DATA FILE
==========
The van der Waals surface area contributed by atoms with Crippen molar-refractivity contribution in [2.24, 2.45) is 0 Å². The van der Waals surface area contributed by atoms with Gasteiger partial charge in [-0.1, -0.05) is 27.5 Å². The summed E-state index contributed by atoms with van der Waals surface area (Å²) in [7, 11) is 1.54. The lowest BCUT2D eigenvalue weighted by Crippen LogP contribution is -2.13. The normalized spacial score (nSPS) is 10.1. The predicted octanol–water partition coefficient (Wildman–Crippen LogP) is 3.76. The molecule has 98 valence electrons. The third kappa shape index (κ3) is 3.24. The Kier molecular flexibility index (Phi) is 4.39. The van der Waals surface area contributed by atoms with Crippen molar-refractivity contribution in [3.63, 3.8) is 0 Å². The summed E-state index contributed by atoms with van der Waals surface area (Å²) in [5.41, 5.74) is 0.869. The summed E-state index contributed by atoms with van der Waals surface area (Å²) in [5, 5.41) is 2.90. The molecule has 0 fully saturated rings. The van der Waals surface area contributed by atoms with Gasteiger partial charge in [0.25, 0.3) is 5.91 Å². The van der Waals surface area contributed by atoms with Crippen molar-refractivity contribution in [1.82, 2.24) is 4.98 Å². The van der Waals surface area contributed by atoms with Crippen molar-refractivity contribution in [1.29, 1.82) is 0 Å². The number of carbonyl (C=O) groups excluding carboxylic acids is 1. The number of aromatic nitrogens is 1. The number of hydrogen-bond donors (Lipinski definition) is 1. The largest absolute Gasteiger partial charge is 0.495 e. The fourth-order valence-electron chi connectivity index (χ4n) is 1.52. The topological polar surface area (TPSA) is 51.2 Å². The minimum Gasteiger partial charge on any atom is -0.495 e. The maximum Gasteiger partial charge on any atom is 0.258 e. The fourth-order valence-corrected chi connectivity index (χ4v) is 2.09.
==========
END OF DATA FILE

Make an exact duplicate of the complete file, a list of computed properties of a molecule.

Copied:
The van der Waals surface area contributed by atoms with Crippen molar-refractivity contribution in [2.24, 2.45) is 0 Å². The van der Waals surface area contributed by atoms with Gasteiger partial charge in [-0.1, -0.05) is 27.5 Å². The summed E-state index contributed by atoms with van der Waals surface area (Å²) in [7, 11) is 1.54. The lowest BCUT2D eigenvalue weighted by Crippen LogP contribution is -2.13. The normalized spacial score (nSPS) is 10.1. The predicted octanol–water partition coefficient (Wildman–Crippen LogP) is 3.76. The molecule has 98 valence electrons. The third kappa shape index (κ3) is 3.24. The Kier molecular flexibility index (Phi) is 4.39. The van der Waals surface area contributed by atoms with Crippen molar-refractivity contribution in [3.63, 3.8) is 0 Å². The summed E-state index contributed by atoms with van der Waals surface area (Å²) in [5.41, 5.74) is 0.869. The summed E-state index contributed by atoms with van der Waals surface area (Å²) in [5, 5.41) is 2.90. The molecule has 0 fully saturated rings. The van der Waals surface area contributed by atoms with Gasteiger partial charge in [0.25, 0.3) is 5.91 Å². The van der Waals surface area contributed by atoms with Crippen molar-refractivity contribution in [1.82, 2.24) is 4.98 Å². The van der Waals surface area contributed by atoms with Crippen molar-refractivity contribution in [1.29, 1.82) is 0 Å². The number of carbonyl (C=O) groups excluding carboxylic acids is 1. The number of aromatic nitrogens is 1. The number of hydrogen-bond donors (Lipinski definition) is 1. The largest absolute Gasteiger partial charge is 0.495 e. The fourth-order valence-electron chi connectivity index (χ4n) is 1.52. The topological polar surface area (TPSA) is 51.2 Å². The minimum Gasteiger partial charge on any atom is -0.495 e. The maximum Gasteiger partial charge on any atom is 0.258 e. The fourth-order valence-corrected chi connectivity index (χ4v) is 2.09.